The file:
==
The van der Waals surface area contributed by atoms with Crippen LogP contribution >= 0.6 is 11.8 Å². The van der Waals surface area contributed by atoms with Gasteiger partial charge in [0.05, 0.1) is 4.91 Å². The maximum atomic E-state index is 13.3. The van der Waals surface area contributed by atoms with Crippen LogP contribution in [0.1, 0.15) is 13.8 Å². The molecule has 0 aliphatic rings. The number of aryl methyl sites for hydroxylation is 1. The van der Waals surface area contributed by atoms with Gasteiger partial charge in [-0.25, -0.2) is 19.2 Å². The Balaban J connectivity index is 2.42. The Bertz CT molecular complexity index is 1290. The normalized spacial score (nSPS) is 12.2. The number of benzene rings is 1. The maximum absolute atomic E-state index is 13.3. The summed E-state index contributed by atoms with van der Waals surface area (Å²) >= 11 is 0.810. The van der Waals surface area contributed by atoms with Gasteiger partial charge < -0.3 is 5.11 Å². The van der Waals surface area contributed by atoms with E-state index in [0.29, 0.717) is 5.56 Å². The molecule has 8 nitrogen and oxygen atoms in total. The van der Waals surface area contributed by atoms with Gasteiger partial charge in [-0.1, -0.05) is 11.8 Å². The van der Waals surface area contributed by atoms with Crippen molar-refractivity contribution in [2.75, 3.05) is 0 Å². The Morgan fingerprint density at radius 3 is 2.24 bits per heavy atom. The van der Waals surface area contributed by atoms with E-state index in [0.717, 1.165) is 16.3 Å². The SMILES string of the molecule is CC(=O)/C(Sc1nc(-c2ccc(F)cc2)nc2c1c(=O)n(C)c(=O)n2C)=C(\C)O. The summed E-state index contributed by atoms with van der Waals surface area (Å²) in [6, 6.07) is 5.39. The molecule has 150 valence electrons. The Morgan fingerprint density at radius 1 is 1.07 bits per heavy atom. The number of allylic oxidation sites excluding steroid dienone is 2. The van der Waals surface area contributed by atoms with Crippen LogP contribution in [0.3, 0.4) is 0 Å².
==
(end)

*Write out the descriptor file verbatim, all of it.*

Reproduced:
The van der Waals surface area contributed by atoms with Crippen LogP contribution >= 0.6 is 11.8 Å². The van der Waals surface area contributed by atoms with Gasteiger partial charge in [0.05, 0.1) is 4.91 Å². The maximum atomic E-state index is 13.3. The van der Waals surface area contributed by atoms with Crippen LogP contribution in [0.1, 0.15) is 13.8 Å². The molecule has 0 aliphatic rings. The number of aryl methyl sites for hydroxylation is 1. The van der Waals surface area contributed by atoms with Gasteiger partial charge in [-0.25, -0.2) is 19.2 Å². The Balaban J connectivity index is 2.42. The Bertz CT molecular complexity index is 1290. The normalized spacial score (nSPS) is 12.2. The number of benzene rings is 1. The maximum absolute atomic E-state index is 13.3. The summed E-state index contributed by atoms with van der Waals surface area (Å²) >= 11 is 0.810. The van der Waals surface area contributed by atoms with Gasteiger partial charge < -0.3 is 5.11 Å². The van der Waals surface area contributed by atoms with E-state index in [0.29, 0.717) is 5.56 Å². The molecule has 8 nitrogen and oxygen atoms in total. The van der Waals surface area contributed by atoms with Gasteiger partial charge in [-0.1, -0.05) is 11.8 Å². The van der Waals surface area contributed by atoms with Crippen molar-refractivity contribution in [2.75, 3.05) is 0 Å². The Morgan fingerprint density at radius 3 is 2.24 bits per heavy atom. The van der Waals surface area contributed by atoms with E-state index in [0.717, 1.165) is 16.3 Å². The SMILES string of the molecule is CC(=O)/C(Sc1nc(-c2ccc(F)cc2)nc2c1c(=O)n(C)c(=O)n2C)=C(\C)O. The summed E-state index contributed by atoms with van der Waals surface area (Å²) in [6, 6.07) is 5.39. The molecule has 150 valence electrons. The Morgan fingerprint density at radius 1 is 1.07 bits per heavy atom. The number of allylic oxidation sites excluding steroid dienone is 2. The van der Waals surface area contributed by atoms with Crippen LogP contribution in [0.3, 0.4) is 0 Å².